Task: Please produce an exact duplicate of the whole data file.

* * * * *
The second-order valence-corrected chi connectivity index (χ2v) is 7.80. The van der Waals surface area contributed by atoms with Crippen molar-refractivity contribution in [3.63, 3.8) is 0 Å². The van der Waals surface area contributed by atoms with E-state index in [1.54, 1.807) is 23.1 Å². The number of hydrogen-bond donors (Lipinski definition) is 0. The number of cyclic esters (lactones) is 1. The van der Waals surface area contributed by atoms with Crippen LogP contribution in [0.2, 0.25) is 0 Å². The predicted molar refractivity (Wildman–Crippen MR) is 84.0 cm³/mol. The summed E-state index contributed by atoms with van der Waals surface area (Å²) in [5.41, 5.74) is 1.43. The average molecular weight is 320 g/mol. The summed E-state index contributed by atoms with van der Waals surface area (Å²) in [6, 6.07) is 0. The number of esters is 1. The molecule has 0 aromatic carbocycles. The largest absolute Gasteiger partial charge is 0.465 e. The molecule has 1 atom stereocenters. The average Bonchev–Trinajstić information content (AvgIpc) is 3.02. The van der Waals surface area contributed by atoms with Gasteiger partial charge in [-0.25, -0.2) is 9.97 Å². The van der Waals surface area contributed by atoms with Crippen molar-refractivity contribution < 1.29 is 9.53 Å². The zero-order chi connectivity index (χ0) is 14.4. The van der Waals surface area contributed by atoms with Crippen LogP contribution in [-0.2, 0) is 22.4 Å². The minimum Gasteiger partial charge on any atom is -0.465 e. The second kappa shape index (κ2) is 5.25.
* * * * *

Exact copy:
The second-order valence-corrected chi connectivity index (χ2v) is 7.80. The van der Waals surface area contributed by atoms with Crippen molar-refractivity contribution in [3.63, 3.8) is 0 Å². The van der Waals surface area contributed by atoms with E-state index in [1.54, 1.807) is 23.1 Å². The number of hydrogen-bond donors (Lipinski definition) is 0. The number of cyclic esters (lactones) is 1. The van der Waals surface area contributed by atoms with Crippen LogP contribution in [0.2, 0.25) is 0 Å². The predicted molar refractivity (Wildman–Crippen MR) is 84.0 cm³/mol. The summed E-state index contributed by atoms with van der Waals surface area (Å²) in [5.41, 5.74) is 1.43. The average molecular weight is 320 g/mol. The summed E-state index contributed by atoms with van der Waals surface area (Å²) in [6, 6.07) is 0. The number of esters is 1. The molecule has 0 aromatic carbocycles. The largest absolute Gasteiger partial charge is 0.465 e. The molecule has 1 atom stereocenters. The average Bonchev–Trinajstić information content (AvgIpc) is 3.02. The van der Waals surface area contributed by atoms with Gasteiger partial charge in [-0.25, -0.2) is 9.97 Å². The van der Waals surface area contributed by atoms with Crippen molar-refractivity contribution < 1.29 is 9.53 Å². The zero-order chi connectivity index (χ0) is 14.4. The van der Waals surface area contributed by atoms with Crippen LogP contribution in [-0.2, 0) is 22.4 Å². The minimum Gasteiger partial charge on any atom is -0.465 e. The second kappa shape index (κ2) is 5.25.